The other thing that's important about this moment is that we can examine different pedagogical models to see what works best for how children and adults will learn and flourish in this century—or at least in the next 5–10 years, given the rate of change. Over the past 18 months, as employees, we have had to learn the most useful ways we can connect, reflect, and learn new things, working remotely. We certainly got a new appreciation for being in-person! As adults living in this “VUCA” century, we must shift our thinking from expert to learner so that we can continue to innovate and improve what we do, and how we do it.
The same is true in classrooms. Our goal at Scholastic is to support educators to bring a level of intentionality to what can happen online, what can happen in whole class instruction, what can happen in small groups, what can happen with peers—all to serve the mission of supporting children to learn to read and love to read. When I meet with our partners and customers, I ask them, “What pandemic pivots and innovation and have you had to make? What pieces do you want to take forward?”
EDU: As students head back to school, what should school and district leaders be thinking about to support their students? Their teachers?
Rose Else-Mitchell: Administrators are first and foremost focused on public health and safety and how to make decisions for their entire community. During the summer months, many have been focused on the process of creating community through significantly over-subscribed summer programs; almost every district administrator or principal I've talked to has increased, sometimes doubled or tripled, the number of kids who are in summer school, tutoring or enrichment. School and district leaders should consider having a practice in place during back-to-school for troubleshooting some of the social issues and challenges that will happen when everyone comes back into the classroom. I think the most important thing that I would do if I were an administrator is to be very present in building a sense of security and safety in the school or district for teachers, children, and families. This can include very regular, accessible communication at the school gate, in the buildings, or using video, tweets, and a feedback loop, as well as ensuring clear go-to places for information. When the world is uncertain, steady, consistent leadership is essential.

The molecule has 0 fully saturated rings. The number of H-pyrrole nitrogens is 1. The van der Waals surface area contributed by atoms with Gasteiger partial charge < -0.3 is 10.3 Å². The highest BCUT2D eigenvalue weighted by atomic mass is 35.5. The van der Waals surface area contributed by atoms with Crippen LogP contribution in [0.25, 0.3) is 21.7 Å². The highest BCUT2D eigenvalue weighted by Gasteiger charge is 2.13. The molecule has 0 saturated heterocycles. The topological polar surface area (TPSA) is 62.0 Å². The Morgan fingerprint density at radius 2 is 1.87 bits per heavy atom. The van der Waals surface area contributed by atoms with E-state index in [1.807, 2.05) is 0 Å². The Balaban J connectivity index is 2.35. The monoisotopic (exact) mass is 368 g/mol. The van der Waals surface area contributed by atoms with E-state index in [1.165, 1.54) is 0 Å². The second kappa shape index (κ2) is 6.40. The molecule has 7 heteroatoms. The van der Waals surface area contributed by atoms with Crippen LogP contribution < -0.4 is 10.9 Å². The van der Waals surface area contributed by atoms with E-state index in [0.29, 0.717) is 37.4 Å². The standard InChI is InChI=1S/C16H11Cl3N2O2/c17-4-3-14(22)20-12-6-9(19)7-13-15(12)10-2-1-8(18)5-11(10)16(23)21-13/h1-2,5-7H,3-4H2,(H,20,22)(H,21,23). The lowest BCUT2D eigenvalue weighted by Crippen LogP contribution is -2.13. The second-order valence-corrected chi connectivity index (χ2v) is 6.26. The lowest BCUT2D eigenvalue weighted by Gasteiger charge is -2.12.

Secondly, it is critical to ensure that the school environment, beyond its physical space, is a place of belonging where children and their families can come, be seen, and be part of a community again. The role of leadership at all levels, including teachers, is to lead whole communities through change. This requires being able to create a space where everyone can, over time, talk about what happened to them, where they can get help, and to make progress.
An AP-NORC poll shows that roughly one in five Americans has lost someone to COVID-19, and for families of color and low-income households, these numbers are worse. That doesn't even account for all of the people who already had trauma in their lives, or all of the families who've lost their livelihoods, or even their homes. Creating space and providing support services are going to be top priorities this school year, and perhaps for many, are going to be essential before diving into unfinished learning or acceleration programs.
EDU: We know that you’ve had a varied career in K–12 education, starting with working as an English teacher in Australia, working for the Children’s Book Council, holding leadership roles at Scholastic and at HMH, and most recently serving as a teaching fellow at the Harvard Graduate School of Education. How has your experience as a teacher shaped your approach to understanding the needs of students, educators, and families?